Fit outs are major costs, so I still think a ready to use hangar is closer to $100M in 2017.

plasticmerc
2nd Feb 2017, 12:07
I've seen your arguments for more Lames and less AME'S.
I am just wondering if you guys are living in the past?

I have worked as a LAME on line in OZ and many other countries and I have never seen a ratio of 4 to 1 Licensed to unlicensed anywhere else!
In fact the old CAR 100 which I don't know if it even exists any more used to state 1 LAME to 5 AME's, not the other way around as you seem to have it.

Without AME'S the line wouldn't run efficiently! And would be very expensive operation which I think you are finding out now yourselves as work is being sent off shore.

Why send 2 B1's to do a wheel change?

Do all QF aircraft come in with a snag every transit? You must have a very unreliable bunch of aircraft.

The way you are talking I am wondering how your aircraft actually ever fly.

QF domestic is primarily a 737 operation or has it changed recently?
I work for an airline where we operate 60 737 NG'S 24/7 never stop unless they need an A check, engine or APU change or some other maintenance to be carried out.
also please note all our out stations are unmanned.
We also have the lowest amount of defects per airframe on the 737 in the world, so we must be doing something right.

We roughly do 200 transits in a 24 hr period give or take a few dozen.

On Day shift we have on a great day the following staff:

8 B1's
5 B2's
4 A cats
9 mech's/ AME'S.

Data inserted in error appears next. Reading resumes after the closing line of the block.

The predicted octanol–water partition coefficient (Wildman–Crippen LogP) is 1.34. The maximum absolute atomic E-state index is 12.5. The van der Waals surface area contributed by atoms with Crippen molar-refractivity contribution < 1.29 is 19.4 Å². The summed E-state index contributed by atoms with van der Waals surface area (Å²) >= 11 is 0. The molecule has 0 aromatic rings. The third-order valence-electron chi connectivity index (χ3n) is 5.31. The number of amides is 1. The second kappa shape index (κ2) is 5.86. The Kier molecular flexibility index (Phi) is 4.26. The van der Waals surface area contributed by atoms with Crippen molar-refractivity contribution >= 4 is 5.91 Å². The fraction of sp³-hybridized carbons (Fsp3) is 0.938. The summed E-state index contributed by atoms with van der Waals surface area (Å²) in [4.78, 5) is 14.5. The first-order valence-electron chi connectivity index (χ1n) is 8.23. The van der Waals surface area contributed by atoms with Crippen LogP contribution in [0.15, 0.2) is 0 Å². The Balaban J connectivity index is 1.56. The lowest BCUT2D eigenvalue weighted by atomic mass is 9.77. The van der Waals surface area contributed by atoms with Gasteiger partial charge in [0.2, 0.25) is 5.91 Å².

numbers rarely get to these numbers but that's our optimum level for day shift.

Night shift

10 B1's
6 B2's
25 Mech's
4 A cats.

Once again these are our optimum numbers and are rarely ever met.

We use our A cats for dailies, wheel and brake changes and minor defects and allow them to do simple task MEL applications. They also do ETOPS departures.

Without the A cats we would struggle!

Without Mech's/AMES'S we would require LAMES/LAE or certifiers to all the mundane labour intensive jobs, what a waste of resources and money!

Think of the great expense just having LAMES on line.

A cats are here to stay regardless of what we/you think of them.

We have spent the last 3 years developing a large number of A cats.
We use this as a stepping stone to becoming a B1/B2, and also to ease them into the stress of having no one to turn to once they are a certifier.

In fact the last 18 months we have employed 12 A cats and only 2 B1's.

The comment was made by mr secretary Europe is trying to get rid of A cats, that couldn't be further from the truth. Most people doing their training are only doing their A cat modules.